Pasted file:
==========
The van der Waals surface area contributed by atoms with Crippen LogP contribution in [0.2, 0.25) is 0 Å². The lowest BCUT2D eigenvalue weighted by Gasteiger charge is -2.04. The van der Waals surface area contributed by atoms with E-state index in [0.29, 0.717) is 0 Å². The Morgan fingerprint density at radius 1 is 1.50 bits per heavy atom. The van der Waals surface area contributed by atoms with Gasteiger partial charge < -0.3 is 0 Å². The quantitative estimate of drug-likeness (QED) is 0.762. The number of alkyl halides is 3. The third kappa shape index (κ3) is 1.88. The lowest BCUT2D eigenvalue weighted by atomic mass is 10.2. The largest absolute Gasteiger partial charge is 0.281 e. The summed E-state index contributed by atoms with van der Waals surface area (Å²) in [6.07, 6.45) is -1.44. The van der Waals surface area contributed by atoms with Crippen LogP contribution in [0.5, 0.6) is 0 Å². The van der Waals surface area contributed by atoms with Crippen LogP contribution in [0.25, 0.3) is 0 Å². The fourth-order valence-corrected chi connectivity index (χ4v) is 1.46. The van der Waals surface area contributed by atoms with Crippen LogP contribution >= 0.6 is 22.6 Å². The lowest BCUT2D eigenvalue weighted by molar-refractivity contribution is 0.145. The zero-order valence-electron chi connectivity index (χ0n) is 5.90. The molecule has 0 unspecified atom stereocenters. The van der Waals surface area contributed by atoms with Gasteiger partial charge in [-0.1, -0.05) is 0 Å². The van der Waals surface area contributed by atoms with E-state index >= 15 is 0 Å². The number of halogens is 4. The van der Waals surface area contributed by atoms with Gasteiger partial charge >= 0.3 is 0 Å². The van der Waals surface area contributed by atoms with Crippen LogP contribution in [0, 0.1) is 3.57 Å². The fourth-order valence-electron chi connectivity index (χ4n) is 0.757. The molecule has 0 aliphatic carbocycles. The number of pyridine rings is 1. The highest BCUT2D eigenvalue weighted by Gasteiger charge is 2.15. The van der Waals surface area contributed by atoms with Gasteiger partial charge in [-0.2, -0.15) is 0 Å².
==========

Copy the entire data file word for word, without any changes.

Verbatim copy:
The van der Waals surface area contributed by atoms with Crippen LogP contribution in [0.2, 0.25) is 0 Å². The lowest BCUT2D eigenvalue weighted by Gasteiger charge is -2.04. The van der Waals surface area contributed by atoms with E-state index in [0.29, 0.717) is 0 Å². The Morgan fingerprint density at radius 1 is 1.50 bits per heavy atom. The van der Waals surface area contributed by atoms with Gasteiger partial charge < -0.3 is 0 Å². The quantitative estimate of drug-likeness (QED) is 0.762. The number of alkyl halides is 3. The third kappa shape index (κ3) is 1.88. The lowest BCUT2D eigenvalue weighted by atomic mass is 10.2. The largest absolute Gasteiger partial charge is 0.281 e. The summed E-state index contributed by atoms with van der Waals surface area (Å²) in [6.07, 6.45) is -1.44. The van der Waals surface area contributed by atoms with Crippen LogP contribution in [0.5, 0.6) is 0 Å². The van der Waals surface area contributed by atoms with Crippen LogP contribution in [0.25, 0.3) is 0 Å². The fourth-order valence-corrected chi connectivity index (χ4v) is 1.46. The van der Waals surface area contributed by atoms with Crippen LogP contribution >= 0.6 is 22.6 Å². The lowest BCUT2D eigenvalue weighted by molar-refractivity contribution is 0.145. The zero-order valence-electron chi connectivity index (χ0n) is 5.90. The molecule has 0 unspecified atom stereocenters. The van der Waals surface area contributed by atoms with Gasteiger partial charge in [-0.1, -0.05) is 0 Å². The van der Waals surface area contributed by atoms with E-state index >= 15 is 0 Å². The number of halogens is 4. The van der Waals surface area contributed by atoms with Gasteiger partial charge >= 0.3 is 0 Å². The van der Waals surface area contributed by atoms with Crippen LogP contribution in [0, 0.1) is 3.57 Å². The fourth-order valence-electron chi connectivity index (χ4n) is 0.757. The molecule has 0 aliphatic carbocycles. The number of pyridine rings is 1. The highest BCUT2D eigenvalue weighted by Gasteiger charge is 2.15. The van der Waals surface area contributed by atoms with Gasteiger partial charge in [-0.2, -0.15) is 0 Å².